Statement of Purpose Motor vehicle crash risk is highest among teen drivers. The current study sought to examine the contribution of GDL-related licensure restrictions, gender, age, roadway circumstances, and citation history to teen drivers’ crash culpability.
Methods/Approach Crash system data from the Iowa Department of Transportation was linked with traffic-related charges from the Iowa Court Information System. Crashes involving teens aged 13 to 17 years between 2016 and 2019 were analyzed. Culpability was determined using the contributing cause from the crash report. Traffic-related charges were coded for moving violations.
Results Teen drivers were determined to be culpable for 68.40% of the 15,180 crashes examined. Male teen drivers were deemed culpable for 70.93% of crashes compared to 66.08% culpability for females (p<.001). Teen driver culpability was higher for crashes that occurred in rural (78.84%) compared to urban areas (65.33%; p<.001) and during the hours of Iowa’s GDL nighttime restriction (77.67%) as compared to crashes that occurred during permitted driving hours (68.31; p=.004). A multivariable logistic regression indicated that teen driver culpability was more likely among males compared to females (OR = 1.22, 95% CI = 1.14, 1.31), when roadway contributing circumstances (e.g., surface conditions, obscured signal) were cited in the crash report (OR = 1.36, 95% CI = 1.23, 1.50), and when in rural (OR = 1.90, 95% CI = 1.74, 2.08) compared to urban areas. Conversely, teen drivers with a history of moving violations were less likely to be culpable than those without (OR = 0.83, 95% CI = 0.69, 0.98).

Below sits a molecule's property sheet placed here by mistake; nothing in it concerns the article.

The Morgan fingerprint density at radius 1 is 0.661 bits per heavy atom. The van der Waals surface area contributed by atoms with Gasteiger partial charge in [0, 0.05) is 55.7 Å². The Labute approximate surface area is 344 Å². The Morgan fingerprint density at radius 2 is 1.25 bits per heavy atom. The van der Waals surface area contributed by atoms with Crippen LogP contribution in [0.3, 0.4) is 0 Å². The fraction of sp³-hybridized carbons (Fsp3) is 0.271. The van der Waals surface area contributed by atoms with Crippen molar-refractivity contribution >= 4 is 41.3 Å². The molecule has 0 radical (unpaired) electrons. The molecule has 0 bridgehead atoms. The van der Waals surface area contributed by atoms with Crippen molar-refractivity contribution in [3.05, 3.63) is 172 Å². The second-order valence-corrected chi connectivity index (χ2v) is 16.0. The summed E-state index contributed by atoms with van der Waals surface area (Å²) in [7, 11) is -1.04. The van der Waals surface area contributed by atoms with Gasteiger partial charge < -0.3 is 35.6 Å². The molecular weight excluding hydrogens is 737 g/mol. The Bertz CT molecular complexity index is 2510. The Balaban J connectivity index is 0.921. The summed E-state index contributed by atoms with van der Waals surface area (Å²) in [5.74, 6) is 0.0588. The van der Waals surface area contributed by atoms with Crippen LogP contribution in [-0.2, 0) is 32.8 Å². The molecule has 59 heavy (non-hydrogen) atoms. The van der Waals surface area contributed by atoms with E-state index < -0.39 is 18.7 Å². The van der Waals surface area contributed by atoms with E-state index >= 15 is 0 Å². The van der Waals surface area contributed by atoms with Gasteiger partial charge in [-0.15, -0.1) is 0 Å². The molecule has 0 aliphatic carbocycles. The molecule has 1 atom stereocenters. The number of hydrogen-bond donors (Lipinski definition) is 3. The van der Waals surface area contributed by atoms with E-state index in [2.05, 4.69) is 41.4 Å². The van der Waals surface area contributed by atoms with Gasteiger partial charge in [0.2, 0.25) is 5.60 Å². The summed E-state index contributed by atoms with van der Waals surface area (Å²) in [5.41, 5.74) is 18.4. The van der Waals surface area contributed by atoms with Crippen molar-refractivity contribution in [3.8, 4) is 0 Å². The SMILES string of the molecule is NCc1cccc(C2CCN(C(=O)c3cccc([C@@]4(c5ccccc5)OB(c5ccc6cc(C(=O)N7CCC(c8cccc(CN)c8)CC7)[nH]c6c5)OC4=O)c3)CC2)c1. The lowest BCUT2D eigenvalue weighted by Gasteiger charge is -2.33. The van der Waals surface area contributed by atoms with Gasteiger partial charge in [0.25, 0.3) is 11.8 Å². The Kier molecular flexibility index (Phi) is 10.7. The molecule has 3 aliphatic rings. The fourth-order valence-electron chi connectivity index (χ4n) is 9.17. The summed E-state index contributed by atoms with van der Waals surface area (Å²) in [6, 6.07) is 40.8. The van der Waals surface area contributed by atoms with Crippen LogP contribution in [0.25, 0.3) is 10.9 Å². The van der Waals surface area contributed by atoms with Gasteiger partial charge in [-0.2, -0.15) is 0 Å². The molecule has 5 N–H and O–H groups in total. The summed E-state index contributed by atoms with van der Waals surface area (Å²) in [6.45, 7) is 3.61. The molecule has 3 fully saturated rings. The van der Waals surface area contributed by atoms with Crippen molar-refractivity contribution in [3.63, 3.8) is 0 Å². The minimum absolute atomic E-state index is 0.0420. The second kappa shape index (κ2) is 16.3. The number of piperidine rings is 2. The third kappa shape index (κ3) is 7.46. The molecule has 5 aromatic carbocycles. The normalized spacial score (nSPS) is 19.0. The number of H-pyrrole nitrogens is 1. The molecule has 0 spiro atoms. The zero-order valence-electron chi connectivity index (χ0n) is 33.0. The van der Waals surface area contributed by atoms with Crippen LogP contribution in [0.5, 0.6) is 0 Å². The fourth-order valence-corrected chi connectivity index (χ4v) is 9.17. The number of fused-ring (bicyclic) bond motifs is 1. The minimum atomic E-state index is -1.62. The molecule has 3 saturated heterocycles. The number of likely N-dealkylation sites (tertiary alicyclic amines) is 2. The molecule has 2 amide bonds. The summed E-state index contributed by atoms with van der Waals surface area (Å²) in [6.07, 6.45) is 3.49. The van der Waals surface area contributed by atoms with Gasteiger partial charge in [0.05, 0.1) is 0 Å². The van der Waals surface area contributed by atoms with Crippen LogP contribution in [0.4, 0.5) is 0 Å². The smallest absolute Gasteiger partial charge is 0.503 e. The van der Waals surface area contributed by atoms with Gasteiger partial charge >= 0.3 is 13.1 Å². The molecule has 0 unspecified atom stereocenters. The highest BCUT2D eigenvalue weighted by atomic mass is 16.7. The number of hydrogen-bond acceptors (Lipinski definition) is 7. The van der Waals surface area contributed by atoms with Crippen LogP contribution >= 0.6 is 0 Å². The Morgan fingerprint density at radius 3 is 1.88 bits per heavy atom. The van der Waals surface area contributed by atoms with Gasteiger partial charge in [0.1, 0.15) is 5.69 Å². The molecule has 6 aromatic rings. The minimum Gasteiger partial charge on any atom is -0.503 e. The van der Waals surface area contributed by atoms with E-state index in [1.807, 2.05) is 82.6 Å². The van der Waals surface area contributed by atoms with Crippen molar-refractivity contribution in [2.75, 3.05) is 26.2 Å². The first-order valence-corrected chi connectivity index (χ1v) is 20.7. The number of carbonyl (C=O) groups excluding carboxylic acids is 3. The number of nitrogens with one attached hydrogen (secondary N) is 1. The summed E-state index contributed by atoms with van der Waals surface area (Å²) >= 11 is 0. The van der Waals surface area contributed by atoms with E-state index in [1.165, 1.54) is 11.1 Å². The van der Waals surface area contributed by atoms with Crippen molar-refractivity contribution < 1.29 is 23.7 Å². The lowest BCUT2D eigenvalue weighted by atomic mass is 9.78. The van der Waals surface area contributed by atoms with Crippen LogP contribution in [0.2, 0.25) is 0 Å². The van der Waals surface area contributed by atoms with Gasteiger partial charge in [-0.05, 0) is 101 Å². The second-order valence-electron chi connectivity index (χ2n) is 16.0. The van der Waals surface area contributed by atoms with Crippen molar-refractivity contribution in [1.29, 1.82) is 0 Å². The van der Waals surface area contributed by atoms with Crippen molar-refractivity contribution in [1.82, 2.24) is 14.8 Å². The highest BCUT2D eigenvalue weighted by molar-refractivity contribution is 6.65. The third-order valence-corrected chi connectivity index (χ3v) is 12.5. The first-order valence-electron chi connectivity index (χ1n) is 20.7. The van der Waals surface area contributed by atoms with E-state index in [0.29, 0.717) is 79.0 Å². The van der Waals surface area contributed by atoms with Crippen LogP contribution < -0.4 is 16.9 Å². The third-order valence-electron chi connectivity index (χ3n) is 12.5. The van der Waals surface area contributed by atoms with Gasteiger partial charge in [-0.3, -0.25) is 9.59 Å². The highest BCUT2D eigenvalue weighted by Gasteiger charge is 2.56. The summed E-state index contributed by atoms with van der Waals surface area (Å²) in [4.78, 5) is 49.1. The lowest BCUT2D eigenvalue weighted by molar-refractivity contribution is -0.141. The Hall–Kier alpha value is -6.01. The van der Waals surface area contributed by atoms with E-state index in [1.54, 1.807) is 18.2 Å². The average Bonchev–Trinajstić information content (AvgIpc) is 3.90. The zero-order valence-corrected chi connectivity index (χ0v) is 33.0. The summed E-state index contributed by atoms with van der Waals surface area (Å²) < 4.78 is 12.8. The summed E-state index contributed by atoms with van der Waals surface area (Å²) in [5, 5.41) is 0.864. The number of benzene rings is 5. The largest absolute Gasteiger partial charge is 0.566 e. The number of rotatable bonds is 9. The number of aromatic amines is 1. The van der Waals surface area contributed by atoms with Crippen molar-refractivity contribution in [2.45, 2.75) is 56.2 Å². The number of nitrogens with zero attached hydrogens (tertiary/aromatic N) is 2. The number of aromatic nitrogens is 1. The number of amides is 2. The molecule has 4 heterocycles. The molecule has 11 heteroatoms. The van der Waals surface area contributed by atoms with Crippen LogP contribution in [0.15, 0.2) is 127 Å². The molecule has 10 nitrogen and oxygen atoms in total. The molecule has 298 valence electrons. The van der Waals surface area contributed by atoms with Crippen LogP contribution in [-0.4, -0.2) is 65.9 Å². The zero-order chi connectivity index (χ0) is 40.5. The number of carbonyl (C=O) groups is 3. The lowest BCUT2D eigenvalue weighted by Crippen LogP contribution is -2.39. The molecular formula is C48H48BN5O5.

Conclusion Several factors including gender, crash location, and roadway contributing circumstances are associated with teen driver crash culpability. Previous moving violations may play a protective role in teen crash culpability.
Significance This analysis contributes information about citation history and crash culpability, a gap in existing research on teen driving risk.
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